An IPPROTO_RAW socket is send only. If you really want to receive all IP packets, use a packet(7) socket with the ETH_P_IP protocol. Note that packet sockets don't reassemble IP fragments, unlike raw sockets.

Thus your last link is not relevant, and you are correct to use the normal bind() call.

If you are determined not to use libpcap I suggest first you print out the value of sll.sll_ifindex. I'm betting it's zero (all interfaces). You have not shown us the source for get_iface_index, but I suspect the bug might be there.

share|improve this answer
Another advantage of libcpap is portability, since every Unix is a bit different regarding 'sniffing' sockets. Raw sockets are more standard but you only need to use them if you are implementing something in ICMP or other protocol over IP. –  epx Feb 9 at 16:51
abligh - thank you very much, but still no solution. I've edited original post with additional details, kindly see if any other idea. –  Vlad Feb 9 at 22:26

Another thing you should try is to compare strace(1) output from your code and that from the standard tcpdump(8) based on libpcap, though the latter might use the Linux PACKET_RX_RING extension.

This is how my own sniffer runs under strace(1). Seems like my code is essentially identical to yours.

socket(PF_PACKET, SOCK_RAW, 768)        = 3
ioctl(3, SIOCGIFINDEX, {ifr_name="eth1", ifr_index=3}) = 0
bind(3, {sa_family=AF_PACKET, proto=0000, if3, pkttype=PACKET_HOST, addr(0)={0, }, 20) = 0
recvfrom(3, "\377\377\377\377\377\377\0\17S\f\365\254\10\6\0\1\10\0\6\4\0\1\0\17S\f\365\254\n\312\233\2"..., 65535, 0, {sa_family=AF_PACKET, proto=0x806, if3, pkttype=PACKET_BROADCAST, addr(6)={1, 000f530cf5ac}, [18]) = 56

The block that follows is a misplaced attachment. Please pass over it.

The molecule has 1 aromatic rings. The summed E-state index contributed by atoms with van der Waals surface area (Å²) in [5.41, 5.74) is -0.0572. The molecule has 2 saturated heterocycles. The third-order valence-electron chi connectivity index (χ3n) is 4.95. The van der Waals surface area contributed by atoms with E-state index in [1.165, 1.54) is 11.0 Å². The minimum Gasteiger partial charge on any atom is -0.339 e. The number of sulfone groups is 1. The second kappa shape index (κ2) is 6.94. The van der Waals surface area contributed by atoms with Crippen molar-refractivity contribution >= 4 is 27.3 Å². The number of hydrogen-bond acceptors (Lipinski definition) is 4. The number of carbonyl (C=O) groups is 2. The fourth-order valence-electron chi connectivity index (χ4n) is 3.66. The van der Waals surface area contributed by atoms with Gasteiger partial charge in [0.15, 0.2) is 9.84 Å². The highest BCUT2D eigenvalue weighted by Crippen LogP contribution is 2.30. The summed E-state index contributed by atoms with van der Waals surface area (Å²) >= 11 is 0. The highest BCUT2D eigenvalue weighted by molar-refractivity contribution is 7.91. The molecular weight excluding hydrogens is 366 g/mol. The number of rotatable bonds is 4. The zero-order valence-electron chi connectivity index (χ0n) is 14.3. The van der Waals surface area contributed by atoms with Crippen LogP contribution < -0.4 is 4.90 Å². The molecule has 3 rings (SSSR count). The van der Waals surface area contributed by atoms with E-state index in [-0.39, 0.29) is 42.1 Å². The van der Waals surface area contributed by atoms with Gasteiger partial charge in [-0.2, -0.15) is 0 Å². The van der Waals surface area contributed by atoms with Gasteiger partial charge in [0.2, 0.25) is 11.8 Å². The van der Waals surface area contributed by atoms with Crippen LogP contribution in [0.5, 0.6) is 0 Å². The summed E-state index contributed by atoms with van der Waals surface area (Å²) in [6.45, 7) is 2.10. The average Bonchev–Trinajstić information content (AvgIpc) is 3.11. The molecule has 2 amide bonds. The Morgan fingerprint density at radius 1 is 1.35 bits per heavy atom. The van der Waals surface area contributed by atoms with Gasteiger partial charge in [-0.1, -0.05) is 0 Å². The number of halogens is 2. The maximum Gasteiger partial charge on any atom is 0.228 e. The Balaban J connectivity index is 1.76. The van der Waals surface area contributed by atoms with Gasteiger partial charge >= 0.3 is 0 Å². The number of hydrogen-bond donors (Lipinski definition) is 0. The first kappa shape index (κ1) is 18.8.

recvfrom(3, "\0\17S\f\365\254\254\26-o\244\325\10\6\0\1\10\0\6\4\0\2\254\26-o\244\325\n\312\233\5"..., 65535, 0, {sa_family=AF_PACKET, proto=0x806, if3, pkttype=PACKET_OUTGOING, addr(6)={1, ac162d6fa4d5}, [18]) = 42
recvfrom(3, "\254\26-o\244\325\0\17S\f\365\254\10\0E\0\0T\0\0@\0@\1\357\r\n\312\233\2\n\312"..., 65535, 0, {sa_family=AF_PACKET, proto=0x800, if3, pkttype=PACKET_HOST, addr(6)={1, 000f530cf5ac}, [18]) = 98
recvfrom(3, "\0\17S\f\365\254\254\26-o\244\325\10\0E\0\0Tq\235\0\0@\1\275p\n\312\233\5\n\312"..., 65535, 0, {sa_family=AF_PACKET, proto=0x800, if3, pkttype=PACKET_OUTGOING, addr(6)={1, ac162d6fa4d5}, [18]) = 98

Note the "pkttype" (sll.sll_pkttype) field in the strace(1) output. You might as well check


$ strace -V
strace -- version 4.5.20
$ uname -a
Linux kaidev01 3.2.0-57-generic #87-Ubuntu SMP Tue Nov 12 21:35:10 UTC 2013 x86_64 x86_64 x86_64 GNU/Linux
$ ip l show dev eth1                      
3: eth1: <BROADCAST,MULTICAST,UP,LOWER_UP> mtu 1500 qdisc mq state UP qlen 1000
    link/ether ac:16:2d:6f:a4:d5 brd ff:ff:ff:ff:ff:ff

One minor issue with your code: you should define saddr_size as a socklen_t variable from the first place rather than resorting to pointer typecast which can be dangerous.